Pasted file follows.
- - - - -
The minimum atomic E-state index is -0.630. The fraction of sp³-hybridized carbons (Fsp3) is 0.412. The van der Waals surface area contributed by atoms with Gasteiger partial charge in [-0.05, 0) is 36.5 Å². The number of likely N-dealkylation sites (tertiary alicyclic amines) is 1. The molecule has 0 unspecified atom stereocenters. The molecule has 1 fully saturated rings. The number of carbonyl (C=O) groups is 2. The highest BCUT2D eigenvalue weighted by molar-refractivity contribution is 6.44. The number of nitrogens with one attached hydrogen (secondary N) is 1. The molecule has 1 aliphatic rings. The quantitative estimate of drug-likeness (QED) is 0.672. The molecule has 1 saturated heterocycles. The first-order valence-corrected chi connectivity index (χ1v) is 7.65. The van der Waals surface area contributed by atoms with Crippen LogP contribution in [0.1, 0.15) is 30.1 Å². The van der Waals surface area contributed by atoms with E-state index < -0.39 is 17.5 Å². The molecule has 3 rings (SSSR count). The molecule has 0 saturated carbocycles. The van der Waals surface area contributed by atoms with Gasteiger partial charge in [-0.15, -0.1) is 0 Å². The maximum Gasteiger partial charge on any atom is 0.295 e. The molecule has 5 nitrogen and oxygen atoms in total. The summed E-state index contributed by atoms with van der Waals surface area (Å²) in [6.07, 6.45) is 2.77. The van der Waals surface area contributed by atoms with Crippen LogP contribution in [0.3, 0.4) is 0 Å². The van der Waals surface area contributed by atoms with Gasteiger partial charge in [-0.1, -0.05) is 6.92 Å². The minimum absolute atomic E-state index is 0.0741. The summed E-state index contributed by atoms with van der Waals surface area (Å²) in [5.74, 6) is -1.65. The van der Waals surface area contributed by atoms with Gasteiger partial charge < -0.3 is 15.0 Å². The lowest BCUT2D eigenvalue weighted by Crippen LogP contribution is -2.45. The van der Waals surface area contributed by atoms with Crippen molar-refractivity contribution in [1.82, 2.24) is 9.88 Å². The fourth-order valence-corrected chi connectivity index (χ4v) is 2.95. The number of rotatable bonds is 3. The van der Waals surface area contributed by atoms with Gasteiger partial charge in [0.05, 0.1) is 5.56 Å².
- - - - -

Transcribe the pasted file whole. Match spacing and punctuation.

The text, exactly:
The minimum atomic E-state index is -0.630. The fraction of sp³-hybridized carbons (Fsp3) is 0.412. The van der Waals surface area contributed by atoms with Gasteiger partial charge in [-0.05, 0) is 36.5 Å². The number of likely N-dealkylation sites (tertiary alicyclic amines) is 1. The molecule has 0 unspecified atom stereocenters. The molecule has 1 fully saturated rings. The number of carbonyl (C=O) groups is 2. The highest BCUT2D eigenvalue weighted by molar-refractivity contribution is 6.44. The number of nitrogens with one attached hydrogen (secondary N) is 1. The molecule has 1 aliphatic rings. The quantitative estimate of drug-likeness (QED) is 0.672. The molecule has 1 saturated heterocycles. The first-order valence-corrected chi connectivity index (χ1v) is 7.65. The van der Waals surface area contributed by atoms with Crippen LogP contribution in [0.1, 0.15) is 30.1 Å². The van der Waals surface area contributed by atoms with E-state index < -0.39 is 17.5 Å². The molecule has 3 rings (SSSR count). The molecule has 0 saturated carbocycles. The van der Waals surface area contributed by atoms with Gasteiger partial charge in [-0.15, -0.1) is 0 Å². The maximum Gasteiger partial charge on any atom is 0.295 e. The molecule has 5 nitrogen and oxygen atoms in total. The summed E-state index contributed by atoms with van der Waals surface area (Å²) in [6.07, 6.45) is 2.77. The van der Waals surface area contributed by atoms with Crippen LogP contribution in [0.3, 0.4) is 0 Å². The van der Waals surface area contributed by atoms with Gasteiger partial charge in [-0.1, -0.05) is 6.92 Å². The minimum absolute atomic E-state index is 0.0741. The summed E-state index contributed by atoms with van der Waals surface area (Å²) in [5.74, 6) is -1.65. The van der Waals surface area contributed by atoms with Gasteiger partial charge < -0.3 is 15.0 Å². The lowest BCUT2D eigenvalue weighted by Crippen LogP contribution is -2.45. The van der Waals surface area contributed by atoms with Crippen molar-refractivity contribution in [1.82, 2.24) is 9.88 Å². The fourth-order valence-corrected chi connectivity index (χ4v) is 2.95. The number of rotatable bonds is 3. The van der Waals surface area contributed by atoms with Gasteiger partial charge in [0.05, 0.1) is 5.56 Å².